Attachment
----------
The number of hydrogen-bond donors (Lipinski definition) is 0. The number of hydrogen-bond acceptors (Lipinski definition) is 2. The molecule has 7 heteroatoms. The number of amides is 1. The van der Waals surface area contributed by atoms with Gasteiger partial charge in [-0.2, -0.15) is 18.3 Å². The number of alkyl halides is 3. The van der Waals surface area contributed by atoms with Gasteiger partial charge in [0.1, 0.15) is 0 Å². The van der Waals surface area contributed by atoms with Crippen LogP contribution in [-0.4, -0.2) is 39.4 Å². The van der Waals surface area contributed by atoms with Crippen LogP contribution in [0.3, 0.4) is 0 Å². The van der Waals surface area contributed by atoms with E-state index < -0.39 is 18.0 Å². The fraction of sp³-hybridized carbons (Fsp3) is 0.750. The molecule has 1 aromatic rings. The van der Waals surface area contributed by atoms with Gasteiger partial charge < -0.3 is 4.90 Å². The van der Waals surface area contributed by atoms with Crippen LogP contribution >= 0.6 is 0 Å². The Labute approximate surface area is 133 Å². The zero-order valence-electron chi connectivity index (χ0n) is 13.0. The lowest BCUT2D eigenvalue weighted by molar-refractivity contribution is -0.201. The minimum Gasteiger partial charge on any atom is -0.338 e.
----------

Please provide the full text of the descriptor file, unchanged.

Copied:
The number of hydrogen-bond donors (Lipinski definition) is 0. The number of hydrogen-bond acceptors (Lipinski definition) is 2. The molecule has 7 heteroatoms. The number of amides is 1. The van der Waals surface area contributed by atoms with Gasteiger partial charge in [-0.2, -0.15) is 18.3 Å². The number of alkyl halides is 3. The van der Waals surface area contributed by atoms with Gasteiger partial charge in [0.1, 0.15) is 0 Å². The van der Waals surface area contributed by atoms with Crippen LogP contribution in [-0.4, -0.2) is 39.4 Å². The van der Waals surface area contributed by atoms with Crippen LogP contribution in [0.3, 0.4) is 0 Å². The van der Waals surface area contributed by atoms with E-state index < -0.39 is 18.0 Å². The fraction of sp³-hybridized carbons (Fsp3) is 0.750. The molecule has 1 aromatic rings. The van der Waals surface area contributed by atoms with Gasteiger partial charge < -0.3 is 4.90 Å². The van der Waals surface area contributed by atoms with Crippen LogP contribution >= 0.6 is 0 Å². The Labute approximate surface area is 133 Å². The zero-order valence-electron chi connectivity index (χ0n) is 13.0. The lowest BCUT2D eigenvalue weighted by molar-refractivity contribution is -0.201. The minimum Gasteiger partial charge on any atom is -0.338 e.